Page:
Unchecked, climate change is expected to have perilous effects on Missouri, increasing heat related deaths, insect-borne diseases and presenting serious health threats to people with asthma and chronic respiratory problems.
All of that is in a new report from the National Resources Defense Council. Even the climate change naysayers should pay attention to this.
“People in the show-Me State are vulnerable to climate-related health threats from worsening air quality, extreme heat, extreme precipitation and flooding, and greater exposure to dangerous diseases. We must take action now to ensure a healthy climate for our children and grandchildren,” the report said.
The council backs the Environmental Protection Agency’s proposed Clean Power Plan, limiting carbon pollution from existing power plants, which it called “the largest driver of climate change.” The council urges strong support for the EPA plan as “one of the biggest steps forward to tackle climate change and reduce associated health risks.”
Doing nothing shouldn’t be an option. Even hard-core climate change deniers have to admit that our world is changing, and that’s not good.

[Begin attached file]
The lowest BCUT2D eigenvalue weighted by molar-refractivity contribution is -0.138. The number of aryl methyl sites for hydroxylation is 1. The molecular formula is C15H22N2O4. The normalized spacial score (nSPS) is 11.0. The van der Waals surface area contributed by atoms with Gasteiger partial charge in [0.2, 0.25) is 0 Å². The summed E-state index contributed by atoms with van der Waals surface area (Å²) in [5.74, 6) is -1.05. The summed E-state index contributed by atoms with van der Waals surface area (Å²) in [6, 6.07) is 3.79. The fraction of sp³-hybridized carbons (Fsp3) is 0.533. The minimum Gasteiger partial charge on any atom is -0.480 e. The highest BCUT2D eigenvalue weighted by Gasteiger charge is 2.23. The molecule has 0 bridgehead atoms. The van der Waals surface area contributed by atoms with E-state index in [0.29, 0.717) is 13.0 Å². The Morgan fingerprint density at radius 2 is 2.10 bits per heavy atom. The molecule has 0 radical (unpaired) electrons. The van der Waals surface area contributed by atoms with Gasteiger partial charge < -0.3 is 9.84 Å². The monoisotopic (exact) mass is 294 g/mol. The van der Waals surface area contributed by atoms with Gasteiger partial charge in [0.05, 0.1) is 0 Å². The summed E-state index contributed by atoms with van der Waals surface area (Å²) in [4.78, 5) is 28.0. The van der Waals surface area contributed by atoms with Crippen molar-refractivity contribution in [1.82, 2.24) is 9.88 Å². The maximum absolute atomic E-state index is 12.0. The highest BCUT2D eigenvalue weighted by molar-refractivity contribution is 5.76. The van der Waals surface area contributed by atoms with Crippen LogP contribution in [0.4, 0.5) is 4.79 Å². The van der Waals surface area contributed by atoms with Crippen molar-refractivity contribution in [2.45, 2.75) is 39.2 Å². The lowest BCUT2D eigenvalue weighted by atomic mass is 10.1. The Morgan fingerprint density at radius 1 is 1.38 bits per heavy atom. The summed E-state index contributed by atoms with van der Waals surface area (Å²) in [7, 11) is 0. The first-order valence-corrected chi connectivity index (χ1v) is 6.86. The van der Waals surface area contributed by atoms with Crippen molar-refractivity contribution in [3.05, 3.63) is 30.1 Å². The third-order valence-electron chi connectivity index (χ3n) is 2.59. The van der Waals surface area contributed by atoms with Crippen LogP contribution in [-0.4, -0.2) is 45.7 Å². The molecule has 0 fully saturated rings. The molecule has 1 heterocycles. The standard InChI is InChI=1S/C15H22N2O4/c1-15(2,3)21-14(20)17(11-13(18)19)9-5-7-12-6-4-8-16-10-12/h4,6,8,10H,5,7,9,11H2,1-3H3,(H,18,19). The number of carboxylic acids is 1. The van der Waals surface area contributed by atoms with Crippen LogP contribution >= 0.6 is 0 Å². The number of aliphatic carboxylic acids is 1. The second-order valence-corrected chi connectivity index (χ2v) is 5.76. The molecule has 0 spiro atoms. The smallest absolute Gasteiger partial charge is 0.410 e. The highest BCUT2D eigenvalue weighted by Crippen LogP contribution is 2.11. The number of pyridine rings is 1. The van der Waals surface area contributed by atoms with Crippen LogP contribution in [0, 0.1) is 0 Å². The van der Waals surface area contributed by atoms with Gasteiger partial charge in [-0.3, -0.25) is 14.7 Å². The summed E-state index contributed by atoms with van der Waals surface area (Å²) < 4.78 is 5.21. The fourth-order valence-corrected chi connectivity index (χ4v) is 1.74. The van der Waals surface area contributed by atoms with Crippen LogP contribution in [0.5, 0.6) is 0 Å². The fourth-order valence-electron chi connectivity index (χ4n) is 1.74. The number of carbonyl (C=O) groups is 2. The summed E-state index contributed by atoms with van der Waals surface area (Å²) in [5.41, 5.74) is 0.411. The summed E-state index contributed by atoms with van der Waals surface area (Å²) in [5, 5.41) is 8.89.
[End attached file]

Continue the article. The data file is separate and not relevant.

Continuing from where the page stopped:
The council’s report predicts oppressive summer heat as the norm.
“Nationally, heat extremes are projected to become more common, with summer highs that ranked among the hottest 5 percent in 1950-1979 rising to at least 70 percent of the time by 2035-2064,” the council reports. “In Missouri, under a scenario in which carbon pollution emissions keep increasing, the heat waves of 1980 and 2011 will seem uneventful compared to the year 2084. St. Louis County in 2011 experienced an abnormal high 69 days over 90 degrees Fahrenheit; by 2080, 93 such days are projected to occur.”
The report said to expect an additional 9,000 heat-related summertime deaths across St. Louis and Kansas City through the end of the century. Also, nearly 1 million people with asthma or chronic respiratory disease in Missouri will be vulnerable to the ozone smog.
“A Harvard analysis shows that the health benefits from reducing particles and smog could save 1,200 lives and prevent 310 hospitalizations in Missouri from 2020-2030, and at the same time reduce carbon pollution to limit longer-term climate change,” the report said.
Because of climate change, people should expect more pollen and worsened allergic symptoms with extended growing seasons. The incidence of West Nile virus and Lyme disease also are likely to increase.
More precipitation is expected to cause more flooding, sewer systems problems and drinking water contamination.